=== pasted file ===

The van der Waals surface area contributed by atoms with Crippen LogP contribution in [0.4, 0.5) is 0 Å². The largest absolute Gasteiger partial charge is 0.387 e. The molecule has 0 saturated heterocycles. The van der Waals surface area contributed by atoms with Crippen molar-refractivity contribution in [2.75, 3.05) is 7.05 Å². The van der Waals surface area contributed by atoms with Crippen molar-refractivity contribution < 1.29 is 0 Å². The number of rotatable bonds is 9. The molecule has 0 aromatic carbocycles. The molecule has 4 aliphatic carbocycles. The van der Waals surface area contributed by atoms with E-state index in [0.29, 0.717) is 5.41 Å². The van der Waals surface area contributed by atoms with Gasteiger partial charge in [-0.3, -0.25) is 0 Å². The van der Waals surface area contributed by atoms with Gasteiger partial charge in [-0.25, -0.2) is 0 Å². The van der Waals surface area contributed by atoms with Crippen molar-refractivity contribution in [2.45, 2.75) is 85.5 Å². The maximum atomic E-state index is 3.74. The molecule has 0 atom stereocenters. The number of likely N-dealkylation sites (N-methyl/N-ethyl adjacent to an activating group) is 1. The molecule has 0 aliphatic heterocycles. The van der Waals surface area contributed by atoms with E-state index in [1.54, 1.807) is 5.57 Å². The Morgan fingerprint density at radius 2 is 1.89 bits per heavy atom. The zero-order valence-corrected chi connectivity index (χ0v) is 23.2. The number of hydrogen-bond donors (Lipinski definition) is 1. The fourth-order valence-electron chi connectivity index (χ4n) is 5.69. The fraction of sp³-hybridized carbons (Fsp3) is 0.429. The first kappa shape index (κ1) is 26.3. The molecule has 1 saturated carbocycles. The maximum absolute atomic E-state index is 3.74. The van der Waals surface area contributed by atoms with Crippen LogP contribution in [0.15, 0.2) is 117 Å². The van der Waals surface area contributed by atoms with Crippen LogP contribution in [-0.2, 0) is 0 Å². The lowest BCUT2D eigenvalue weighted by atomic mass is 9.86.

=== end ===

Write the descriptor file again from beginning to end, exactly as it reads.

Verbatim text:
The van der Waals surface area contributed by atoms with Crippen LogP contribution in [0.4, 0.5) is 0 Å². The largest absolute Gasteiger partial charge is 0.387 e. The molecule has 0 saturated heterocycles. The van der Waals surface area contributed by atoms with Crippen molar-refractivity contribution in [2.75, 3.05) is 7.05 Å². The van der Waals surface area contributed by atoms with Crippen molar-refractivity contribution < 1.29 is 0 Å². The number of rotatable bonds is 9. The molecule has 0 aromatic carbocycles. The molecule has 4 aliphatic carbocycles. The van der Waals surface area contributed by atoms with E-state index in [0.29, 0.717) is 5.41 Å². The van der Waals surface area contributed by atoms with Gasteiger partial charge in [-0.3, -0.25) is 0 Å². The van der Waals surface area contributed by atoms with Gasteiger partial charge in [-0.25, -0.2) is 0 Å². The van der Waals surface area contributed by atoms with Crippen molar-refractivity contribution in [2.45, 2.75) is 85.5 Å². The maximum atomic E-state index is 3.74. The molecule has 0 atom stereocenters. The number of likely N-dealkylation sites (N-methyl/N-ethyl adjacent to an activating group) is 1. The molecule has 0 aliphatic heterocycles. The van der Waals surface area contributed by atoms with E-state index in [1.54, 1.807) is 5.57 Å². The Morgan fingerprint density at radius 2 is 1.89 bits per heavy atom. The zero-order valence-corrected chi connectivity index (χ0v) is 23.2. The number of hydrogen-bond donors (Lipinski definition) is 1. The fourth-order valence-electron chi connectivity index (χ4n) is 5.69. The fraction of sp³-hybridized carbons (Fsp3) is 0.429. The first kappa shape index (κ1) is 26.3. The molecule has 1 saturated carbocycles. The maximum absolute atomic E-state index is 3.74. The van der Waals surface area contributed by atoms with Crippen LogP contribution in [0.15, 0.2) is 117 Å². The van der Waals surface area contributed by atoms with Crippen LogP contribution in [-0.2, 0) is 0 Å². The lowest BCUT2D eigenvalue weighted by atomic mass is 9.86.